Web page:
March 25th, 2011

jess

Updates to the OED

Just read in this article about new additions to the OED, which obviously a big influence on the English language, that words like LOL, OMG and WAG have been added to the dictionary. Living in Spain, I have noticed uproar over the smallest rule changes made by the RAE. (like the changing of the pronouncation of the letter Y from i-griega to ye.)

A lot of commentators (and friends of mine) view the additions as a mere curiosity. Is it because speakers of English are more adaptable? The addition of the symbol "♥" is really strange to me! 

Here is a list of the updates. What do ye lingaphiles make of all this?
la vie en bleu

Afrikaans

I bought a T-shirt at a winery in Franschhoek a few years ago that says “Shiraz met my!” and I'm wondering if there's a play on words here or if the only intended meaning is "Shiraz with me!" The typesetting leads me to believe there might be a double entendre in the Afrikaans, but it could be a purely aesthetic decision:

SHIRAZ
met my!


(And yes, I know that shiraz is a type of wine.)

Finnish question

What do --kin and taas mean here-

"Yyterissä onkin taas liian paljon väkeä"

Here, I don't understand the use of "-kin" and "taas" (lit. In Yyteri there is also too many people again"), in this sentence it doesn't seem to make sense at all to me.

It came from a dialogue in "Assimil: Le finnois sans peine"-

"Minusta on kiva lähteä jo kotiin
Niin on, Yyterissä onkin taas liian paljon väkeä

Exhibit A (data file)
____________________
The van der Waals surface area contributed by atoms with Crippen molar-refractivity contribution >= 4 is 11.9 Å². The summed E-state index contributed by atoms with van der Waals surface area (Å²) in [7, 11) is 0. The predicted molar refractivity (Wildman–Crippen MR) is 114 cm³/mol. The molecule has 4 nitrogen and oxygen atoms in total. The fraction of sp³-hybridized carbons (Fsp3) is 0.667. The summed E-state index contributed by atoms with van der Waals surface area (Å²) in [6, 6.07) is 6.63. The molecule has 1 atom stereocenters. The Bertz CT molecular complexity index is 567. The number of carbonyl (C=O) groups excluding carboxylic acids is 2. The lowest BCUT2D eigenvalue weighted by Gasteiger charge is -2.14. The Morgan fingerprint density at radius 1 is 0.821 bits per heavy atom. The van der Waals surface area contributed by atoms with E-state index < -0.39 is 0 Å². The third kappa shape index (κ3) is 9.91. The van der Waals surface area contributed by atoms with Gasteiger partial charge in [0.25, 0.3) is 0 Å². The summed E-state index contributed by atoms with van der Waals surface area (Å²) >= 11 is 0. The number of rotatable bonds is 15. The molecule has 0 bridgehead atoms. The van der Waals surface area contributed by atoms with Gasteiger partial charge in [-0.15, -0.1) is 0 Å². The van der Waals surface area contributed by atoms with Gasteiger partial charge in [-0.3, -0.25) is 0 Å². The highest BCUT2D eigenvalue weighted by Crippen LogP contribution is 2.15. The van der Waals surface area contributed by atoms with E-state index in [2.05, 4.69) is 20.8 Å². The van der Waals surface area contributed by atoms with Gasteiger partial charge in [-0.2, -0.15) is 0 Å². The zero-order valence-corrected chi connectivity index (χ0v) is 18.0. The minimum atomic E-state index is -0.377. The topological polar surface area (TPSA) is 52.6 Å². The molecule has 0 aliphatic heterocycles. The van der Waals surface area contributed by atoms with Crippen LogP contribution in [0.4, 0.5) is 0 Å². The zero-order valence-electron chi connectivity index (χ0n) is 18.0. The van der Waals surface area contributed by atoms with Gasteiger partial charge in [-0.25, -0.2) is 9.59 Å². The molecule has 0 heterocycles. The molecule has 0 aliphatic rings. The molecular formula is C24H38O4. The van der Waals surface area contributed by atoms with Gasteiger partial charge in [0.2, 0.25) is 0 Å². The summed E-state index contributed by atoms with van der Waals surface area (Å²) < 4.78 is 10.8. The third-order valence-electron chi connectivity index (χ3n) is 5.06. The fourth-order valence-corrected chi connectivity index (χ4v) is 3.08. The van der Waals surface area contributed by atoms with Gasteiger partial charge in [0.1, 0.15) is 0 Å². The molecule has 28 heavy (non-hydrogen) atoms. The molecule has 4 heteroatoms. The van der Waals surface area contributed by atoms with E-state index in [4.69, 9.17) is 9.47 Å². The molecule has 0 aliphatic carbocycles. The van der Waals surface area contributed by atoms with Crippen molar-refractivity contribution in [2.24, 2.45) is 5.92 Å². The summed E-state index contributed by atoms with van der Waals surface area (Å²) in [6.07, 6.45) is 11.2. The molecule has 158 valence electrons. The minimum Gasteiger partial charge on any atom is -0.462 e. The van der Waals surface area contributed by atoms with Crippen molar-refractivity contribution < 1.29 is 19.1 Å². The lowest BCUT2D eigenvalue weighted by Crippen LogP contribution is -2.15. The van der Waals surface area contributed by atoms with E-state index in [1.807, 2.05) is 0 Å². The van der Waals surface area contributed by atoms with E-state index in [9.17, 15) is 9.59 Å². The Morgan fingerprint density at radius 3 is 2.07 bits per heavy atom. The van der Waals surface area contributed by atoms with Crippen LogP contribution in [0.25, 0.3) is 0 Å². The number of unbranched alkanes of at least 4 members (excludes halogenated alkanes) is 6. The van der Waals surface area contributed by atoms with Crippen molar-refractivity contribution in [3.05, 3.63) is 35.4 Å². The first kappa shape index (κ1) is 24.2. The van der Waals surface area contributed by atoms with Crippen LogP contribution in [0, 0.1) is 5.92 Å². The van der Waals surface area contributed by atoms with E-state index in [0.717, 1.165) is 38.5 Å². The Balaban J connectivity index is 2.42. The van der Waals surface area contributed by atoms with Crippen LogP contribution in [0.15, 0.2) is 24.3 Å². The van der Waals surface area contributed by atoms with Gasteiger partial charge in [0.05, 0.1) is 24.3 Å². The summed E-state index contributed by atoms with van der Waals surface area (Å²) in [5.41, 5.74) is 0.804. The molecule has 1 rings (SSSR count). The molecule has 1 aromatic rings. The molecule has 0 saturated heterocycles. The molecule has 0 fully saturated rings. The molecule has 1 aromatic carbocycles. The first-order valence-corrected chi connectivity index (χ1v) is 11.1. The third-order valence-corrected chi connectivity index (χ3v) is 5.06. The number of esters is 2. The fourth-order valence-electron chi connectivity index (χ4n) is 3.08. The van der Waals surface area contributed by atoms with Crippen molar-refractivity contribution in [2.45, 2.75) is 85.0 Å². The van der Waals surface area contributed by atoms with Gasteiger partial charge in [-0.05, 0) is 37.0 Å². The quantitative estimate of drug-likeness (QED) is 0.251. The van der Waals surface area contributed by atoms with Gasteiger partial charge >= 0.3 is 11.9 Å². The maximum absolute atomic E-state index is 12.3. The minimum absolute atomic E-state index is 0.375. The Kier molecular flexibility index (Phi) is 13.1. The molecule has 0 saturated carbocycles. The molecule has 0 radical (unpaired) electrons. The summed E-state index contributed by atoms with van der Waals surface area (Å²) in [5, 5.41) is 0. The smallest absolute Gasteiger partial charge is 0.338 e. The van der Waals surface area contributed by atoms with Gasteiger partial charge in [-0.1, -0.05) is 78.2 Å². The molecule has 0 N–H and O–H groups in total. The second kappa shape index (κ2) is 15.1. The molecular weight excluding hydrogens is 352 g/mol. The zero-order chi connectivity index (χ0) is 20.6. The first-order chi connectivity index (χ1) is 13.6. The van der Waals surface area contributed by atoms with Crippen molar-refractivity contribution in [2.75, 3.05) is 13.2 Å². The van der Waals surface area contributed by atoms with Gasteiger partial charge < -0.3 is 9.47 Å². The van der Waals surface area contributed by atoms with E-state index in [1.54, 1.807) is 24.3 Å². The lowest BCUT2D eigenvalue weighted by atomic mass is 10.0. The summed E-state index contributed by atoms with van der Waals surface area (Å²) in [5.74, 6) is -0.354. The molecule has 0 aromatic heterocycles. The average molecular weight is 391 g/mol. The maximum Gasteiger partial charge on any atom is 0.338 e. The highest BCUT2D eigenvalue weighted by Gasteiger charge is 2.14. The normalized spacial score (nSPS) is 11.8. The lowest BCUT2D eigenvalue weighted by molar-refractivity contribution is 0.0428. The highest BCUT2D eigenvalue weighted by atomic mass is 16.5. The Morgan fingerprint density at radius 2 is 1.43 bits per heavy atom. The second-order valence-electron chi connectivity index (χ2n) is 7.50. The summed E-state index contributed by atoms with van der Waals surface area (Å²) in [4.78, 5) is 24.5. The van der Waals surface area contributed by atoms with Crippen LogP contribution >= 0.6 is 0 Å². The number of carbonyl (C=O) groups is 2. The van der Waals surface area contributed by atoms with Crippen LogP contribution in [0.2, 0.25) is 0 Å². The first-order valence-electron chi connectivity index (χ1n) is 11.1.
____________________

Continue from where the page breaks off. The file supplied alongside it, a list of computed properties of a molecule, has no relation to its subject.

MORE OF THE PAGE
..."

In the book there seems to be no back dialogue to indicate why he would say "too", and even the French translation didn't really explain much "A Yyteri il y a (est) encore trop [de] monde(-de)", except for confuse me still at how "encore" is used here as well. Does "again" mean something different than in English in both Finnish and French?

I'd appreciate any help here, thanks.
Nick dark genius
  • barush

English

Hello! I'm supposed to analyse an English text, but seeing as my linguistic skills aren't that great, I'm having a few problems.

I have sentence: "I suspected, green though I still was, that Sir Humphrey had created a potentially disastrous situation."
I want to focus on the 'green though I still was' part, because the word order is rather unusual, for me. However, I don't have the slightest idea where to start from. As in, is there any special term that could be used for it? Or any process?

The second sentence is "I was even having to run errands myself, as we were short-staffed."
I wonder why is it in the progressive aspect? Is it for emphasis or smt? Also, does "have to" admit this usage because it is semi-auxiliary?

Thank you for any help :)